BookBrowse Reviews Broken For You by Stephanie Kallos

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Broken For You

by Stephanie Kallos

Broken For You by Stephanie Kallos
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  • First Published:
    Sep 2004, 368 pages
    Paperback:
    Sep 2005, 400 pages

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Reminiscent of early Atwood, peopled by lovably imperfect and eccentric characters. 1st Novel

From the book jacket: When we meet septuagenarian Margaret Hughes, she is living alone in a mansion in Seattle with only a massive collection of valuable antiques for company. Enter Wanda Schultz, a 20 something woman with a broken heart who has come west to search for her wayward boyfriend. Both women are guarding dark secrets and have spent many years building up protective armor against the outside world. But as the two begin their tentative dance of friendship, the armor begins to fall away and Margaret opens her house to the younger woman. This launches a series of remarkable and unanticipated events, leading Margaret to discover a way to redeem her cursed past, and Wanda to learn the true purpose of her cross-country journey.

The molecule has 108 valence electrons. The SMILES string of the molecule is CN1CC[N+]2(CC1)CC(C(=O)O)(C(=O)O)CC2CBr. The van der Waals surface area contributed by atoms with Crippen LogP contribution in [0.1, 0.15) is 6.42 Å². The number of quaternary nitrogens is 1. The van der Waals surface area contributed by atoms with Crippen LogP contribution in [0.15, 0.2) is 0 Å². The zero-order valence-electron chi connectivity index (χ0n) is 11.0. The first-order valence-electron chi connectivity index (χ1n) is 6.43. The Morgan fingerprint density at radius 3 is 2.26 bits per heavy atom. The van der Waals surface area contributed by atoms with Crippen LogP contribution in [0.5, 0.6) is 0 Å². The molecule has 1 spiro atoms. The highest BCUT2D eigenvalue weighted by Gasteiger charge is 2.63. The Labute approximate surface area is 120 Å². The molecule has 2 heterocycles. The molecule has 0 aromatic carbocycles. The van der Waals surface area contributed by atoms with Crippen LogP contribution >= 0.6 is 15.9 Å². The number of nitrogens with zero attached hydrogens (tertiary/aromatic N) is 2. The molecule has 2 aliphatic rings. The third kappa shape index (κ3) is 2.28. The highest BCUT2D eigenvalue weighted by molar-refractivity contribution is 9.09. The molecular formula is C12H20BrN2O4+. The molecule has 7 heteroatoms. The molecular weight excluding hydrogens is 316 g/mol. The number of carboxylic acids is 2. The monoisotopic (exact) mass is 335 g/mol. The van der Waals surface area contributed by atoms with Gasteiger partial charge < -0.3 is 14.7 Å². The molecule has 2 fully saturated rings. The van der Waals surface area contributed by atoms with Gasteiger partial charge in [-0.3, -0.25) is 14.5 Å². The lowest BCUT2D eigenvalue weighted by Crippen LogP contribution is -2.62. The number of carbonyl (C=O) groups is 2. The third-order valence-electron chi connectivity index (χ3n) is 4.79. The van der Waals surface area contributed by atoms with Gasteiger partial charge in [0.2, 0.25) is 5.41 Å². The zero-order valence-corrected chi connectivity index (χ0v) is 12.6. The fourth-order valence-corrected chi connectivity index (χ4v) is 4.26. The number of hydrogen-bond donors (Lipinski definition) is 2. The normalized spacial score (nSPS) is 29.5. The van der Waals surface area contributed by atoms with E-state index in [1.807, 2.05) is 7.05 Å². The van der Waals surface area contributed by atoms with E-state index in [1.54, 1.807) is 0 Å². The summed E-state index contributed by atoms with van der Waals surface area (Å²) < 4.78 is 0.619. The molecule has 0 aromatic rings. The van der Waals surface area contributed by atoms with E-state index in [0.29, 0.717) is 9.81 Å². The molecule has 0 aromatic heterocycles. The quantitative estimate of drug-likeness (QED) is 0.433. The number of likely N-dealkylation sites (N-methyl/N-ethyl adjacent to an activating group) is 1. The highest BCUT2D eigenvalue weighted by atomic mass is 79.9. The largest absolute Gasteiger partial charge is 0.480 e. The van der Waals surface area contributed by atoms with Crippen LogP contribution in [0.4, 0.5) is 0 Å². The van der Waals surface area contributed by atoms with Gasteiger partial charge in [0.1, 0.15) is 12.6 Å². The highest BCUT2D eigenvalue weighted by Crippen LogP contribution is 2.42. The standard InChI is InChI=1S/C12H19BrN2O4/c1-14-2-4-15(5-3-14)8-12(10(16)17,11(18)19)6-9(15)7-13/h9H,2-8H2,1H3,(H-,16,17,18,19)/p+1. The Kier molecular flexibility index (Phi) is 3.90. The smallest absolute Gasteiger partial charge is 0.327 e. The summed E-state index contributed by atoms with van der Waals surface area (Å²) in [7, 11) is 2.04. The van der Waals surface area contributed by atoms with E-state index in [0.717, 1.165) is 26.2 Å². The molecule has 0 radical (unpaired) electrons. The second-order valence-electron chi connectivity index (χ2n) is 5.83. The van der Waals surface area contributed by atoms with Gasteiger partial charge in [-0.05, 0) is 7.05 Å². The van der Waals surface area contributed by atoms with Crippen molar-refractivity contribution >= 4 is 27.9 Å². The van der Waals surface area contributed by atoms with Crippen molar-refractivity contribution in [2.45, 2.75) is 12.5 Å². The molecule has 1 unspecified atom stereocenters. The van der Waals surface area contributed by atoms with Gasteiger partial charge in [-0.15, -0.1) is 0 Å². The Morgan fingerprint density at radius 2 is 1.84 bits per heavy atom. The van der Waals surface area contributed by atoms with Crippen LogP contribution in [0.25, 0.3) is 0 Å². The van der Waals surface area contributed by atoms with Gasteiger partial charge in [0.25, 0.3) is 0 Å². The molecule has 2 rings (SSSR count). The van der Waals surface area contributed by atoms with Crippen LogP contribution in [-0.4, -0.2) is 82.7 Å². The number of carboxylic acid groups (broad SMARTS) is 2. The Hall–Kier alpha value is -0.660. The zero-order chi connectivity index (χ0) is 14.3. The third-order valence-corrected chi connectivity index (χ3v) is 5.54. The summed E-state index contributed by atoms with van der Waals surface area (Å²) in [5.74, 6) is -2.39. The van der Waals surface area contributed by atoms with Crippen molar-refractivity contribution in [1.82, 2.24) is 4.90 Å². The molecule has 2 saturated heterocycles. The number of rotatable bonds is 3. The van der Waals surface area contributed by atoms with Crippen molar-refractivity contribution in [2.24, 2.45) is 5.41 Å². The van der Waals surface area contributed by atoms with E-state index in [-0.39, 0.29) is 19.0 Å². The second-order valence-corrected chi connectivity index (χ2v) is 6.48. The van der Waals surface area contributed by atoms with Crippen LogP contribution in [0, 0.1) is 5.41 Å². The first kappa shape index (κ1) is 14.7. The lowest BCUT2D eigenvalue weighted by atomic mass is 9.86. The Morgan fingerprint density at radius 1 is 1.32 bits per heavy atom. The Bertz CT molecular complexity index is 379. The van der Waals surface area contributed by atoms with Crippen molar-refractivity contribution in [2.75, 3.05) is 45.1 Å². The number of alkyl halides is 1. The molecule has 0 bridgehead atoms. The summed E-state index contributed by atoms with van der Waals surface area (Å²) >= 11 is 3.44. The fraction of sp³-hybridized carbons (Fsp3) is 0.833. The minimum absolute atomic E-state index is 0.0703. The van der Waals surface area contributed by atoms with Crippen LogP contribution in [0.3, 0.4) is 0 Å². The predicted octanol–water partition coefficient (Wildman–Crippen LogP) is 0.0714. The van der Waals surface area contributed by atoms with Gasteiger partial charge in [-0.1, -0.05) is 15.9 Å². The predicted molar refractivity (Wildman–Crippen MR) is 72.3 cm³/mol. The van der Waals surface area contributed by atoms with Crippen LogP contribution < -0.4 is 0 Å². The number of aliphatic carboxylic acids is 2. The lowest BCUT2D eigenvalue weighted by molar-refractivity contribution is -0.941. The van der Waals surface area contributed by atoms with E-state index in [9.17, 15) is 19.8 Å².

Comment: Kallos' debut novel received 'starred reviews' from 3 of the 4 leading pre-publication review sources (Kirkus, Booklist and Library Journal).  Publishers Weekly writes that 'though it takes a while to get started, this haunting and memorable debut is reminiscent of early Atwood, peopled by lovably imperfect and eccentric characters'; and Susan Coll, writing for the Washington Post concludes that 'so lovely is the world Kallos has created that it seems more reparative to curl up on the couch with this book and suspend belief than to deconstruct the plot.' 

I tend to agree with Susan Coll - I found Broken For You a marvelous, heart-warming read with a well-crafted plot and an undercurrent of very funny, but gentle, wit.  Reviewers have drawn comparisons between Kallos and a wide range of writers including John Irving, Anne Tyler, Carol Shields, Tennessee Williams and Margaret Atwood, however, the book that kept coming back to my mind was Fannie Flagg's 'Fried Green Tomatoes at the Whistle-Stop Cafe'.

This review is from the August 3, 2005 issue of BookBrowse Recommends. Click here to go to this issue.



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